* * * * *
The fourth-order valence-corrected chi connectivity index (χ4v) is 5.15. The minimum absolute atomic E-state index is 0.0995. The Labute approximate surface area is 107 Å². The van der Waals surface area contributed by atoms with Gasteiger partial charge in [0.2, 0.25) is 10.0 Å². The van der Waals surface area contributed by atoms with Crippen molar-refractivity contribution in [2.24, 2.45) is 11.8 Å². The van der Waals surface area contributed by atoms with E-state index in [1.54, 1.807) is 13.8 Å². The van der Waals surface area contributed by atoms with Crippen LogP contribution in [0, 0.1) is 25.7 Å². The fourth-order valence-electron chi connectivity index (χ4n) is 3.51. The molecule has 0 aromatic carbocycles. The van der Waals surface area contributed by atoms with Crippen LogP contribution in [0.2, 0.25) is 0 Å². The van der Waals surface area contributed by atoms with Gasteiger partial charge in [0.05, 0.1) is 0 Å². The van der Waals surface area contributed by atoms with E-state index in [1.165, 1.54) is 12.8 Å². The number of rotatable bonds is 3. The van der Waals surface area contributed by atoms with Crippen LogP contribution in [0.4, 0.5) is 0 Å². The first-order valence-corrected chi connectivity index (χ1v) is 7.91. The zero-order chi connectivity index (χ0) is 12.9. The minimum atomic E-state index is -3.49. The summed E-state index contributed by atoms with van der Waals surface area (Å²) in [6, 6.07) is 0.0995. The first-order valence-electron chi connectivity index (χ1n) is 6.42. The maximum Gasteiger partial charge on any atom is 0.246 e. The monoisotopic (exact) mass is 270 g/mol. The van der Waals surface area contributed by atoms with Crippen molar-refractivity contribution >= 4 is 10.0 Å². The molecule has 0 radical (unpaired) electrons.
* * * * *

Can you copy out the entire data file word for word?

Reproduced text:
The fourth-order valence-corrected chi connectivity index (χ4v) is 5.15. The minimum absolute atomic E-state index is 0.0995. The Labute approximate surface area is 107 Å². The van der Waals surface area contributed by atoms with Gasteiger partial charge in [0.2, 0.25) is 10.0 Å². The van der Waals surface area contributed by atoms with Crippen molar-refractivity contribution in [2.24, 2.45) is 11.8 Å². The van der Waals surface area contributed by atoms with E-state index in [1.54, 1.807) is 13.8 Å². The van der Waals surface area contributed by atoms with Crippen LogP contribution in [0, 0.1) is 25.7 Å². The fourth-order valence-electron chi connectivity index (χ4n) is 3.51. The molecule has 0 aromatic carbocycles. The van der Waals surface area contributed by atoms with Crippen LogP contribution in [0.2, 0.25) is 0 Å². The van der Waals surface area contributed by atoms with Gasteiger partial charge in [0.05, 0.1) is 0 Å². The van der Waals surface area contributed by atoms with E-state index in [1.165, 1.54) is 12.8 Å². The number of rotatable bonds is 3. The van der Waals surface area contributed by atoms with Crippen LogP contribution in [0.4, 0.5) is 0 Å². The first-order valence-corrected chi connectivity index (χ1v) is 7.91. The zero-order chi connectivity index (χ0) is 12.9. The minimum atomic E-state index is -3.49. The summed E-state index contributed by atoms with van der Waals surface area (Å²) in [6, 6.07) is 0.0995. The first-order valence-electron chi connectivity index (χ1n) is 6.42. The maximum Gasteiger partial charge on any atom is 0.246 e. The monoisotopic (exact) mass is 270 g/mol. The van der Waals surface area contributed by atoms with Crippen molar-refractivity contribution >= 4 is 10.0 Å². The molecule has 0 radical (unpaired) electrons.